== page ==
My Top 5 Favourite Tropes in Fiction

There are some tropes I just never get tired of! This is a list of the five tropes in fiction that I personally love, so let’s get started!

#5: The Reluctant Hero/ Anti-Hero

I like this one a lot, particularly because the characters often seem rounder. You don’t get the pure, “good-two-shoes” stock hero with this trope, or as much self-righteousness. I like that there’s room for them to surprise the reader a bit with their actions. With a typical hero, you pretty much know what they will do/say a lot of the time, because it is the good/right thing. A reluctant hero questions the boundaries between the right/wrong decisions, and might not always do things that seem to fit the “good-guy” profile (Jessica Jones, anyone?). Don’t get me wrong, I like a good old-fashioned hero now and then, but I find that reluctant heros just often have a unique layer of complexity.

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#4: Small Kinds With A Lot of Power

Again, I like this one because it challenges our expectations. Also, it’s usually pretty adorable.

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I like that the five-year-old everybody thinks is just a cute little kid can throw a grown man across the street. I especially like this trope when the kids have the best powers, the ones that are kinda scary for anyone to have, let alone a child. If you’ve read the Maximum Ride series, you’ll remember Angel and her mind control/manipulation. This trope is a fun one, and I don’t think I’ll get tired of seeing it anytime soon.

#3: Friends to Couple

I think this trope can work very well–though I have to mention that sometimes it doesn’t work at all. I like that the relationships here are usually more well-developed because they were already friends. The platonic chemistry for a friendship has already been developed, so you won’t get any insta-romances, and the trust is usually well established. You don’t get as many of the relationships that make no sense, where the two have zero in common, don’t get along at all, only like each other for looks, etc.. Although that’s not to say they don’t happen. I like this trope a lot when it is done well, and the author has taken the proper time to make romantic chemistry for the love interests, but sometimes it can feel too forced or awkward, so just be forewarned of that if you decide to use it.

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Another thing I like about this trope, is that the characters are made to navigate new relationship dynamics, and there is more risk involved. They have to figure out how things are different from how they used to be, and it has a way of making the familiar strange again. There is also more at stake for the characters, because they are often risking their friendship to explore these new relationships. It isn’t like starting from scratch as a romantic couple–if things go south, they could ruin that decade-long friendship.

#2: Villain Redeems/Hero Falls

I know these aren’t quite the same trope, but I love them for the same reasons. I like that it challenges our black and white understanding of good and bad. It shows that each person has the potential for both, and gives a more 3D outlook on the characters (similar to the reluctant hero). A villain redeeming themself or a hero falling to the dark side shows that people are often deeper than we expect. All people have human flaws and strengths, and there is reason behind both “good” and “bad” actions. It shows the reader that people who have done wrong can grow and change to be better, and also that nobody is incapable of choosing the wrong path/falling to temptation.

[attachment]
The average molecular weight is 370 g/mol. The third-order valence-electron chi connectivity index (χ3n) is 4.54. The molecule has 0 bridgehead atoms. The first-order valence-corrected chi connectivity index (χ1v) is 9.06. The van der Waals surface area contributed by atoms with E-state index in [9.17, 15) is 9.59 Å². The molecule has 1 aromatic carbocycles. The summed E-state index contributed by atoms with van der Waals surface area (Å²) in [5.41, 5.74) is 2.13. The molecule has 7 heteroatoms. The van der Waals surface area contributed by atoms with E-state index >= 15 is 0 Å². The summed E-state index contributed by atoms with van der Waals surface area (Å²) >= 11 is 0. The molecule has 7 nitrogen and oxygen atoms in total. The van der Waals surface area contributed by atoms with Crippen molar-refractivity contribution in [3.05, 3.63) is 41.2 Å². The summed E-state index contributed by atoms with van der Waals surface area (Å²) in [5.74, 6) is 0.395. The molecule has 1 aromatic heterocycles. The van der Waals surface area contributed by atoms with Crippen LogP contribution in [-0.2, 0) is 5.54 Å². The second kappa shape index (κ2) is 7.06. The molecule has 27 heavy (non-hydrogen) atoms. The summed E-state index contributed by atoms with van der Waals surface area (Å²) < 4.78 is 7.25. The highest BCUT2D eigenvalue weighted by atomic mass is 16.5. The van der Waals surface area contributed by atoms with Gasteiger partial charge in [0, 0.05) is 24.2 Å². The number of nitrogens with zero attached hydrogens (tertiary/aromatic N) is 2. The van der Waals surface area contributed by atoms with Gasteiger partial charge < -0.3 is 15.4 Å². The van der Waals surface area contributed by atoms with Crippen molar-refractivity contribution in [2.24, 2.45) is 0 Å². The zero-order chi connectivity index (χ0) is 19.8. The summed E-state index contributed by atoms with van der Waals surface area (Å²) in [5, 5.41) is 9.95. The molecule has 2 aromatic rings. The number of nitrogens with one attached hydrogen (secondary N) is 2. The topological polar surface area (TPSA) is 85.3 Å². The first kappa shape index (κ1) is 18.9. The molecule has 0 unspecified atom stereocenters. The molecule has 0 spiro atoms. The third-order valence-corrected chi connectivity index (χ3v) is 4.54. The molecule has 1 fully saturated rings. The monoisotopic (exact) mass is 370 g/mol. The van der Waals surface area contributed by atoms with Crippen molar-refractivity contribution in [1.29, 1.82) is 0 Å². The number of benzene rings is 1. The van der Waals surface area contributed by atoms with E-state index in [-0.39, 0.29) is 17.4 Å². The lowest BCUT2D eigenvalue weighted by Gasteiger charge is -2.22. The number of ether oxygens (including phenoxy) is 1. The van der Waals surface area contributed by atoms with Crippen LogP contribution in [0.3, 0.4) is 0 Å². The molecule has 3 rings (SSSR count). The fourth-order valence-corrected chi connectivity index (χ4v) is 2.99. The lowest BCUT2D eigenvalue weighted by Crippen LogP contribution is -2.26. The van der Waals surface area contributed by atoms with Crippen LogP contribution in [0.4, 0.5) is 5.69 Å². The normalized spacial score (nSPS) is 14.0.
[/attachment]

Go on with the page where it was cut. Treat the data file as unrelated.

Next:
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A villain isn’t a villain because they like to be “evil”, they justified their actions/choices to themselves somehow. Whether a villain redeems or a hero falls, we get to see the other side of the story.  Overall, I like that it makes the characters more human, and shows the struggle of morality they face.

#1: Hero/Villain Frenemies

I could not love this trope more. I love it when the hero and the villain seem to really enjoy each other’s company/joke a lot, even though they are always fighting to the death and such. Think the Master and the Doctor from Doctor Who, or Sherlock Holmes and Moriarty. I just love the dynamics of this trope, and especially the humour that always accompanies it. It’s also nice to see a more complicated dynamic between the hero and villain, where killing the villain isn’t always pure celebration, but almost a sacrifice on the hero’s part.

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Those are my top 5 tropes in fiction! Are any of these your favourites, too? Should I do a post on least favourites?

I post new advice on Saturdays, so please click “follow”  to keep learning more! Sorry for missing last week–there were too many Mother’s Day plans to count!

What would you like me to blog about next? Do you have any questions about writing? Please be sure to let me know in the comments, or contact me via social media! 🙂

With all of this in mind, go out and write your masterpiece!

 

 

 

 

 

 

 

 

 

 

 

 

 

 

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